One of the things I do in my own garden to keep it (relatively) low maintenance is to use lots of perennials and shrubs that look after themselves, and ground covers to keep weeds down and moisture in the soil. I don’t plant lots of things that require deadheading or trimming or coddling to look good. This doesn’t mean I’ve forsaken oomph or drama, but it does mean that it doesn’t come in the form of floriferous annual displays, or plants from tropical climates. This is a personal decision because I’ve prioritized easy maintenance (and the ability to choose whether and what I want to spend my gardening energy on) over that kind of display. Your mileage may vary.
This doesn’t mean I don’t have my little pet projects — I love to have dahlias to bring inside the house in late summer and autumn inspired by a dear friend. I think chocolate cosmos are the most lovely in the garden and on my desk. I park some heliotrope strategically near the back door so I can smell it as I come and go. This year I added nicotiana to the list of must-have annuals. (apparently a scent theme is happening!) And I have a handful of large containers I reserve to do whatever I want with each year, starting from scratch each time. This year I did a bunch of “Queen of the Night” tulips in multiple containers, followed by the following combination:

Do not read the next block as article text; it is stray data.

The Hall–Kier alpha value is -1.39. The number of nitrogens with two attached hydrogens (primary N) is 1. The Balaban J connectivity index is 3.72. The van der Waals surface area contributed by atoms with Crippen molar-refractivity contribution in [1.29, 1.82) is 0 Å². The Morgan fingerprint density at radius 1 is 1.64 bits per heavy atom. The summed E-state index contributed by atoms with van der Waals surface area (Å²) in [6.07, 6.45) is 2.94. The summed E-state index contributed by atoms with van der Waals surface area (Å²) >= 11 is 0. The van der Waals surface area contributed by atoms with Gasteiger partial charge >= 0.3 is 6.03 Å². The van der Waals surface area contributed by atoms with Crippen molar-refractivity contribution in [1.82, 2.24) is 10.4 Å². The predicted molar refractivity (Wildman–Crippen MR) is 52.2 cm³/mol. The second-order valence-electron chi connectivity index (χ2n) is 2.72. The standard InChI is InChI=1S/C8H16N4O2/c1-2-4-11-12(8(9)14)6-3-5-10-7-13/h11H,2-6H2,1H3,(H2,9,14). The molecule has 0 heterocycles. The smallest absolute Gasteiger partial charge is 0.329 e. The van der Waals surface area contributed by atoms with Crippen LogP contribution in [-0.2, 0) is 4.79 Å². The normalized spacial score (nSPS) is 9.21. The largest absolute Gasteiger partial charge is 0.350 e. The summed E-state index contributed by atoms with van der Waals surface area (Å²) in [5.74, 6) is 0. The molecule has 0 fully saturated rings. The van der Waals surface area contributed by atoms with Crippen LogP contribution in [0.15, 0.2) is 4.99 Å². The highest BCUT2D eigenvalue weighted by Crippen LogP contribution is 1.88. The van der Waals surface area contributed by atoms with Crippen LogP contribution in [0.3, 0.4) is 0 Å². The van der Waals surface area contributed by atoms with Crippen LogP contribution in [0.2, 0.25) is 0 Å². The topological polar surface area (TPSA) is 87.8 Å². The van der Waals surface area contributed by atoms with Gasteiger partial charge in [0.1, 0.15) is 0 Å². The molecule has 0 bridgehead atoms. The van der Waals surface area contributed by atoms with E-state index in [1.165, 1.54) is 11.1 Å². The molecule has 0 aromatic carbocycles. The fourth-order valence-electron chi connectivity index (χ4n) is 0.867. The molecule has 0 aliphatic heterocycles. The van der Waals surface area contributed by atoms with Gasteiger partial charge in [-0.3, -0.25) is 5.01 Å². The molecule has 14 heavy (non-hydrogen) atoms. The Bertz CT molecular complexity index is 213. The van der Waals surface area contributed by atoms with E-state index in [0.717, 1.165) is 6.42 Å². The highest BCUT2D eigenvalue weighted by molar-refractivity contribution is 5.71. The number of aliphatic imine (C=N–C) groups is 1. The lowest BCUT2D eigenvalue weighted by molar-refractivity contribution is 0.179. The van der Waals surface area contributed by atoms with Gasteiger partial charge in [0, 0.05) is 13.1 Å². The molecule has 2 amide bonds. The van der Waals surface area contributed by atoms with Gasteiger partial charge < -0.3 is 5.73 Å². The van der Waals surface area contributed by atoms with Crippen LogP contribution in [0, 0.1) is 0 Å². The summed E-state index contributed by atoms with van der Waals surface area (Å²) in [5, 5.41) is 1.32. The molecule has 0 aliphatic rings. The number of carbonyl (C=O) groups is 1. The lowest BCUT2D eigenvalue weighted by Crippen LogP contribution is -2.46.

This includes (clockwise from top-left):
- Alternanthera ‘Hoja del Loro’
- Tuberous begonia ‘Golden Picotee’
- Abutilon hybrid ‘Fairy Coral Red’
- Fuchsia ‘Autumnale’
- Heuchera ’Silver Scrolls’
You’ll see there’s still a focus on foliage, because it’s a passion of mine, but there are also plenty of flowers to keep things lively and gorgeous.
Sadly, I didn’t manage to great any great photos of it during its seasonal peak, but you can see it here towards the bottom of the steps on the right:
It looked great, and only improved from when I took the tulips out in June to get it started, right through to early November. It handled the scorching heat with ease & made me smile every time I came and went from the back door.
I made the decision to get rid of all my smallest containers this year due to how much watering they require, so I’ve whittled down my collection to only large pots and only a handful at that for next year. Although I’ll have fewer choices, I am looking forward to the ability to really focus on those, and not get pulled in too many directions.
Don’t get me wrong — I have nothing but admiration for those with large, beautiful container collections — and if you’re looking to be inspired by some of the best, check these Portland folks out:
- Danger Garden (which I was lucky enough to visit personally this year & will blog about while I hibernate this winter)
- JJ De Sousa — via Digging
- Linda Ernst — via Chickadee Gardens
I also find great container inspiration at Portland Nursery — I most often visit the Stark Street location.
If you know of other great Portland-area container gardens or gardeners, please leave a comment below!